Even the staunchest dictionary-thumping pronunciation stickler has a regional inflection. Still, accents that are more common can sound neutral. 

In the U.S., that title belongs to the General American accent, which you probably know from the nightly news. There’s nothing neutral about it: General American resembles the accent spoken in a small swath of the Midwest, stretching from eastern Nebraska through Iowa and parts of western Illinois. It doesn’t sound funny to many of us simply because we’re so exposed to it. But if the standards change, it may sound weird one day.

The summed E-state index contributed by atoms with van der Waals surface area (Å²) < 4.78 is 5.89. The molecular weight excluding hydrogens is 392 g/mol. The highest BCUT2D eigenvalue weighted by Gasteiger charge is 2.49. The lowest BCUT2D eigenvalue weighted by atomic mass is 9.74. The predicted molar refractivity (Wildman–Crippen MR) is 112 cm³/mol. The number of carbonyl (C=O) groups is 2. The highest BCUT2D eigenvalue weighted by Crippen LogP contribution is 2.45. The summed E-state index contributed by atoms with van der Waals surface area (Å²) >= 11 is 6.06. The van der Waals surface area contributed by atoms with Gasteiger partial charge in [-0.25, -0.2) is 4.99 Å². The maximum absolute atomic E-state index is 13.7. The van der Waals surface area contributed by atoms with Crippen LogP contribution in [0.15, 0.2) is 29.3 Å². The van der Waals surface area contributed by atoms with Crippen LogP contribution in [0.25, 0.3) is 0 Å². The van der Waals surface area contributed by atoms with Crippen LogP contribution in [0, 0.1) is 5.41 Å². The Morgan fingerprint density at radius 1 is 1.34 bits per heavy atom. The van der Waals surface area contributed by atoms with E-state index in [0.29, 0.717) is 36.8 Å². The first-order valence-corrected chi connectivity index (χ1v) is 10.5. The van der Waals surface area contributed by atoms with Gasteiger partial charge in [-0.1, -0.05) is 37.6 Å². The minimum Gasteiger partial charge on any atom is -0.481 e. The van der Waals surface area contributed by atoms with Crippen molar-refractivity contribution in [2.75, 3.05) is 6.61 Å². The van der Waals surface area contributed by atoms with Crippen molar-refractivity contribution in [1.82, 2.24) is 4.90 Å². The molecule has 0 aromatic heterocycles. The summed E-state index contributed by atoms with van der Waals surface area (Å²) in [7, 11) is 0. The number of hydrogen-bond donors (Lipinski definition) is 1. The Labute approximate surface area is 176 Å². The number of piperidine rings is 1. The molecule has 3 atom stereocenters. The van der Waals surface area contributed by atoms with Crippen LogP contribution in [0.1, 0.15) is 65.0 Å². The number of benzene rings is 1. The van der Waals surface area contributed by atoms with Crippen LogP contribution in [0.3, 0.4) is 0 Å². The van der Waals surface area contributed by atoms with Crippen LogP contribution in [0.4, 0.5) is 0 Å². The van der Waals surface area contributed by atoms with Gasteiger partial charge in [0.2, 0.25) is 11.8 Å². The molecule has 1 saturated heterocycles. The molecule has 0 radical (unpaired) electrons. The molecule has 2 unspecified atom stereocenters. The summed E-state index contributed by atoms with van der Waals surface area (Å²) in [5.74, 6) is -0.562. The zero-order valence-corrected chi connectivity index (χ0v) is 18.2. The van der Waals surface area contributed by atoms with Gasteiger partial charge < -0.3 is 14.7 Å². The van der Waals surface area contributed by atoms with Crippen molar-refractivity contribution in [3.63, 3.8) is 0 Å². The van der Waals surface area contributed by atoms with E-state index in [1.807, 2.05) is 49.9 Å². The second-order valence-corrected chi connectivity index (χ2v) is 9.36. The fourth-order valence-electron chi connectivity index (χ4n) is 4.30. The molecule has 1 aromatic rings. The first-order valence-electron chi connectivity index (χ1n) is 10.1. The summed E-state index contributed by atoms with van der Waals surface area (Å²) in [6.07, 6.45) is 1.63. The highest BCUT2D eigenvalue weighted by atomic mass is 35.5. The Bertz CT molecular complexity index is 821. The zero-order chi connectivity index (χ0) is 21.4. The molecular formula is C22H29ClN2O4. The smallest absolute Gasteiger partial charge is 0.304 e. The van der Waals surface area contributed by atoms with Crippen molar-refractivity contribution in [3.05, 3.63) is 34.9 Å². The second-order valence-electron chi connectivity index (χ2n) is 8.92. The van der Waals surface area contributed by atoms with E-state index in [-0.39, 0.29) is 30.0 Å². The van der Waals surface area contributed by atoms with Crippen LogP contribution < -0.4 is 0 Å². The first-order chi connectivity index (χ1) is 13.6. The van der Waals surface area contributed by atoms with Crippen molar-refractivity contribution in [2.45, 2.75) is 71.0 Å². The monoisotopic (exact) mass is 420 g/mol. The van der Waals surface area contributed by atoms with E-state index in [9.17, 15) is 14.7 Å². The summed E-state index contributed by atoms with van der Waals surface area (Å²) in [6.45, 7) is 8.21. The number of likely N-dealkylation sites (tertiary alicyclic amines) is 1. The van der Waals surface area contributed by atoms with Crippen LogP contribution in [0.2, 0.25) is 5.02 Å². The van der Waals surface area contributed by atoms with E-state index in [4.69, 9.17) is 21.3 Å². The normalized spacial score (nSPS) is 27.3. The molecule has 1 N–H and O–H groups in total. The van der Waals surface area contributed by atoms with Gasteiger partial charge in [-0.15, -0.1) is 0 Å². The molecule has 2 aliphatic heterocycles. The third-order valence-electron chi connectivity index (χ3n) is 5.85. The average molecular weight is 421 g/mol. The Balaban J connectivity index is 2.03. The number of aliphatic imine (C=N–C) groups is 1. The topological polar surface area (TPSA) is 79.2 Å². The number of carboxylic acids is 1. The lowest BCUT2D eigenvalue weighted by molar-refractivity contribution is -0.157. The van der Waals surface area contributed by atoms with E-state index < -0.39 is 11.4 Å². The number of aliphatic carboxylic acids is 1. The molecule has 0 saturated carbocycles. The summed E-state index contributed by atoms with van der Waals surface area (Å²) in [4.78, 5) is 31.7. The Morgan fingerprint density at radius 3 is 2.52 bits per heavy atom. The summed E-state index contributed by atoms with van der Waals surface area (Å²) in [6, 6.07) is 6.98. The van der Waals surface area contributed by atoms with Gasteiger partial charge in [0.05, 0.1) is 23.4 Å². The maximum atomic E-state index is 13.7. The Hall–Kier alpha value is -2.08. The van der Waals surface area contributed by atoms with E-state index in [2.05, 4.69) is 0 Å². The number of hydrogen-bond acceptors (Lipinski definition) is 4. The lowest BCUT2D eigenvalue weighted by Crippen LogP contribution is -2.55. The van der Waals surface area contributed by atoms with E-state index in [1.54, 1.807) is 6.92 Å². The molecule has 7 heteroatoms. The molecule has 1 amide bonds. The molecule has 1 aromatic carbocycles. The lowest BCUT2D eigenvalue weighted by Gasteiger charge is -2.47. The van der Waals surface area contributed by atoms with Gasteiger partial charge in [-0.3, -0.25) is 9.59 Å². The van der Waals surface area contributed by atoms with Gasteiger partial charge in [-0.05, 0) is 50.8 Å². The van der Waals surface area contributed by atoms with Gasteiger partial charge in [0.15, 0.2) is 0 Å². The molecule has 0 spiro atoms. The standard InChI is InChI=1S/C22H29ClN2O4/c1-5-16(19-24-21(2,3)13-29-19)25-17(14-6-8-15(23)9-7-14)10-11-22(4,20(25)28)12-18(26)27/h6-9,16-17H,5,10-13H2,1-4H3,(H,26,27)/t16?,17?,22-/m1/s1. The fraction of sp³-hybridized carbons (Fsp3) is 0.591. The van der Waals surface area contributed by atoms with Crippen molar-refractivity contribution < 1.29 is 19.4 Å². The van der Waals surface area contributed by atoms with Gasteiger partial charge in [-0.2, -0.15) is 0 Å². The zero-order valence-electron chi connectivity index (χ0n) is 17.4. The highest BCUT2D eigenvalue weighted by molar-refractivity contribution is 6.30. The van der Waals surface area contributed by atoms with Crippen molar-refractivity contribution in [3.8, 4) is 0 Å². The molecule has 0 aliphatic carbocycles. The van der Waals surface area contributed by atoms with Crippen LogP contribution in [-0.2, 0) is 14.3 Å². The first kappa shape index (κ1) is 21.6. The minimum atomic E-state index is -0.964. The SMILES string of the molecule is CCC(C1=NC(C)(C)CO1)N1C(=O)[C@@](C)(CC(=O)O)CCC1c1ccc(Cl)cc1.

And standards do change: Just watch a classic movie. The old silver screen accent, the Transatlantic accent, sounds outrageous today. But at that time, it was considered neutral. In a decade or two, our current standard could also go out of style, revealing that it was an accent all along.

See Also: When Did Americans Lose Their British Accents?